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Credit: Julio Sosa

Many students will take part in the new Eco-House: Environment Residential program, which will launch in fall 2018 and looks to create a sustainability-focused form of housing.

The mission of Eco-House, which will be on the first floor of Harnwell College House, is to demonstrate affordable sustainable living in order to inform, engage, and inspire Penn’s fellow residents, visitors, and community members.

Residents will get to take part in activities and workshops that enhance their sustainable living skills throughout the academic school year. These include service-learning field trips, meetings with professors within the Earth and Environmental Science Department and STEM-related fields, as well as working with local environmental non-profit organizations to bring about environmental change.

Credit: Julia Schorr and Camille Rapay

There will also be social activities such as faculty dinners, weekly study breaks, hiking, kayaking, and volunteering in the community garden, among others.

College sophomore Nicole Posadas, who lives in Harnwell, proposed the residential program.  

Posadas was one of several students from the Penn Environmental Group looking to find a lounge for various environmental groups to come together. While searching for a suitable space, Posadas approached Harnwell Dean Courtney Dombroski, who said that she would consider allowing her to use the lounge on the first floor, provided she could turn the floor into a residential program.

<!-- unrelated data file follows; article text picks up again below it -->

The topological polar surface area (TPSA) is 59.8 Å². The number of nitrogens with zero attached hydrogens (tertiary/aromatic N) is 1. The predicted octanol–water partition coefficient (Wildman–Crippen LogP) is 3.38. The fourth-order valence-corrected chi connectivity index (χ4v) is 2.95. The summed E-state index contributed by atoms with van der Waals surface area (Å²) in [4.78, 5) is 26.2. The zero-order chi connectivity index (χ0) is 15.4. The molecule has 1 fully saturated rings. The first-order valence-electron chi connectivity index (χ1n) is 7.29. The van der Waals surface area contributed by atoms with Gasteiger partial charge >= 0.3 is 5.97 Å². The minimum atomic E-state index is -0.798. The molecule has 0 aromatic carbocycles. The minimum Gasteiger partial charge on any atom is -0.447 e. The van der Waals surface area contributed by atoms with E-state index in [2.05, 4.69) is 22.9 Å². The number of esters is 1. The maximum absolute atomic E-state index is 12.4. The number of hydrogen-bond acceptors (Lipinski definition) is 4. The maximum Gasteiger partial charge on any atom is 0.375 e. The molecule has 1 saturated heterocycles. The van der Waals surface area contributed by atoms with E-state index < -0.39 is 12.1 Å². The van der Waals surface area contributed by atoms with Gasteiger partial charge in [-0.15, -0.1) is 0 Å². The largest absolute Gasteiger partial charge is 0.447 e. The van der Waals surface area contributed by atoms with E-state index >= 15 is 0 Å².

"Harnwell is excited for the Eco-House residential program, which is the only STEM residential program in the upperclass Houses," Dombroski wrote in an email to The Daily Pennsylvanian. "What’s really special is that residential program was generated by a current Harnwellian."

While Penn Environmental Group did not work together to make the residential program happen, Posadas continued the process with the help of a few other friends.  

One does not need to have any experience with sustainability to apply to the program. In selecting successful candidates, they looked at applicants who mentioned that they are “interested in learning” or who “know a lot but still want to continue to do this” on their personal statements, Posadas said.

The program is expected to enroll between 15 and 25 residents in its pioneer cohort.

One successful applicant is College and Engineering freshman Angela Yang.

Yang said she had found out about Eco-House through the environmental fraternity she is a part of, Epsilon Eta. 

“I wanted to integrate education, my social activities, and my living with sustainability, so that it would be a 24/7 experience,” Yang said.

“My hope as an RA is that I’m able to cultivate a community where it is easier to be environmentally-friendly and also fun at the same time.”

Yang is already looking forward to implementing some initiatives, like creating a small garden. 

The program will be run by both Posadas and College sophomore Samantha Friskey, a resident advisor on the floor, with support from Harnwell’s senior staff, including Dombroski.

“I wanted to take on the position to help provide an equally rewarding experience for my residents. My hope as an RA is that I’m able to cultivate a community where it is easier to be environmentally-friendly and also fun at the same time,” Friskey said.

Friskey heard about the program through Posadas, who she met when they worked together in the Penn Sustainability Office. Friskey was already applying to be an RA, and she said hearing about the program helped her decide to reside in Harnwell.  

“A benefit of the Eco-House residential program is creating an opportunity to live together and to live sustainably and to have a physical location that can hopefully serve as, quite literally, a home base,” she added.  

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